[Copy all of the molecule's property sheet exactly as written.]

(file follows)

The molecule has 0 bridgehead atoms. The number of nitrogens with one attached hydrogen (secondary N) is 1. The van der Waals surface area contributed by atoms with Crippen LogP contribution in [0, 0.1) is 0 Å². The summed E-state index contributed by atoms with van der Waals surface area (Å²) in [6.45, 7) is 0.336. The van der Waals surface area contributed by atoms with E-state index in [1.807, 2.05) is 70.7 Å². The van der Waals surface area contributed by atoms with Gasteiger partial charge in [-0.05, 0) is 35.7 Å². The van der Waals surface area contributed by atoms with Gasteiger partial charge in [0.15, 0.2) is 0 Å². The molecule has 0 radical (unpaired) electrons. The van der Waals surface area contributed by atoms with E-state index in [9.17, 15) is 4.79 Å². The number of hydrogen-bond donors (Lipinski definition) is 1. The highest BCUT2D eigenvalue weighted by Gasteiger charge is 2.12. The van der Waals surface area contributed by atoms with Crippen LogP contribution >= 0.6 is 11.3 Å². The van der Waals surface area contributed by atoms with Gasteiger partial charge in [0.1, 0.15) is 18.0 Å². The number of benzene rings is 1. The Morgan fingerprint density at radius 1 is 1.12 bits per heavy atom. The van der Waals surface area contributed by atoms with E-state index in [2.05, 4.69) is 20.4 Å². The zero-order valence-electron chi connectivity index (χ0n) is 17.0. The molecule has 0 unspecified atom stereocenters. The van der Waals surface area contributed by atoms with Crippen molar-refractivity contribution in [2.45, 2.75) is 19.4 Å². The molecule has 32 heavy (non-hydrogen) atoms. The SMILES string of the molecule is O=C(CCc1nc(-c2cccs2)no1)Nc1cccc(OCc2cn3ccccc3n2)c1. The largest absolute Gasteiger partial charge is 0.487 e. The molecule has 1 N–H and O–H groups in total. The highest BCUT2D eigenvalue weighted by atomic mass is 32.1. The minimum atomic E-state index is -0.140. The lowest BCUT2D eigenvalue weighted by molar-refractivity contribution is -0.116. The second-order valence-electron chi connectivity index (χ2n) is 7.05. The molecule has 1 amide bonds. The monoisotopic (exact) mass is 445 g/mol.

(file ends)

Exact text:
The molecule has 0 bridgehead atoms. The number of nitrogens with one attached hydrogen (secondary N) is 1. The van der Waals surface area contributed by atoms with Crippen LogP contribution in [0, 0.1) is 0 Å². The summed E-state index contributed by atoms with van der Waals surface area (Å²) in [6.45, 7) is 0.336. The van der Waals surface area contributed by atoms with E-state index in [1.807, 2.05) is 70.7 Å². The van der Waals surface area contributed by atoms with Gasteiger partial charge in [-0.05, 0) is 35.7 Å². The van der Waals surface area contributed by atoms with Gasteiger partial charge in [0.15, 0.2) is 0 Å². The molecule has 0 radical (unpaired) electrons. The van der Waals surface area contributed by atoms with E-state index in [9.17, 15) is 4.79 Å². The number of hydrogen-bond donors (Lipinski definition) is 1. The highest BCUT2D eigenvalue weighted by Gasteiger charge is 2.12. The van der Waals surface area contributed by atoms with Crippen LogP contribution >= 0.6 is 11.3 Å². The van der Waals surface area contributed by atoms with Gasteiger partial charge in [0.1, 0.15) is 18.0 Å². The number of benzene rings is 1. The Morgan fingerprint density at radius 1 is 1.12 bits per heavy atom. The van der Waals surface area contributed by atoms with E-state index in [2.05, 4.69) is 20.4 Å². The zero-order valence-electron chi connectivity index (χ0n) is 17.0. The molecule has 0 unspecified atom stereocenters. The van der Waals surface area contributed by atoms with Crippen molar-refractivity contribution in [2.45, 2.75) is 19.4 Å². The molecule has 32 heavy (non-hydrogen) atoms. The SMILES string of the molecule is O=C(CCc1nc(-c2cccs2)no1)Nc1cccc(OCc2cn3ccccc3n2)c1. The largest absolute Gasteiger partial charge is 0.487 e. The molecule has 1 N–H and O–H groups in total. The highest BCUT2D eigenvalue weighted by atomic mass is 32.1. The minimum atomic E-state index is -0.140. The lowest BCUT2D eigenvalue weighted by molar-refractivity contribution is -0.116. The second-order valence-electron chi connectivity index (χ2n) is 7.05. The molecule has 1 amide bonds. The monoisotopic (exact) mass is 445 g/mol.